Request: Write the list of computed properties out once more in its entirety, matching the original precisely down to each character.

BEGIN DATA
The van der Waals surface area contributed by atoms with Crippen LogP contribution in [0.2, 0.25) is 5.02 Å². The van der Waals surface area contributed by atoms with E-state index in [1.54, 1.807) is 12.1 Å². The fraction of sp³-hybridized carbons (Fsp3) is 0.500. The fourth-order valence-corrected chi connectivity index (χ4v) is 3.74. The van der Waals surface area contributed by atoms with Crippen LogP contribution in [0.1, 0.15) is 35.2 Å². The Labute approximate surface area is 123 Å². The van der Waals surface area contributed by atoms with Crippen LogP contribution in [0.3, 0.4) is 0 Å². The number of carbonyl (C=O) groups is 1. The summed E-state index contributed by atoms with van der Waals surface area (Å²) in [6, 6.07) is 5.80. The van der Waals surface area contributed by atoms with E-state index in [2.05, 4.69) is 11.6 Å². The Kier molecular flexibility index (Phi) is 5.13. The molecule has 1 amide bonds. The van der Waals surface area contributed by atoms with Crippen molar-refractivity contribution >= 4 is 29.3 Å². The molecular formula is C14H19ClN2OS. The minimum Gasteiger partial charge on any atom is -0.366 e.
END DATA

The van der Waals surface area contributed by atoms with Crippen LogP contribution in [0.2, 0.25) is 5.02 Å². The van der Waals surface area contributed by atoms with E-state index in [1.54, 1.807) is 12.1 Å². The fraction of sp³-hybridized carbons (Fsp3) is 0.500. The fourth-order valence-corrected chi connectivity index (χ4v) is 3.74. The van der Waals surface area contributed by atoms with Crippen LogP contribution in [0.1, 0.15) is 35.2 Å². The Labute approximate surface area is 123 Å². The van der Waals surface area contributed by atoms with Crippen LogP contribution in [0.3, 0.4) is 0 Å². The number of carbonyl (C=O) groups is 1. The summed E-state index contributed by atoms with van der Waals surface area (Å²) in [6, 6.07) is 5.80. The van der Waals surface area contributed by atoms with E-state index in [2.05, 4.69) is 11.6 Å². The Kier molecular flexibility index (Phi) is 5.13. The molecule has 1 amide bonds. The van der Waals surface area contributed by atoms with Crippen molar-refractivity contribution >= 4 is 29.3 Å². The molecular formula is C14H19ClN2OS. The minimum Gasteiger partial charge on any atom is -0.366 e.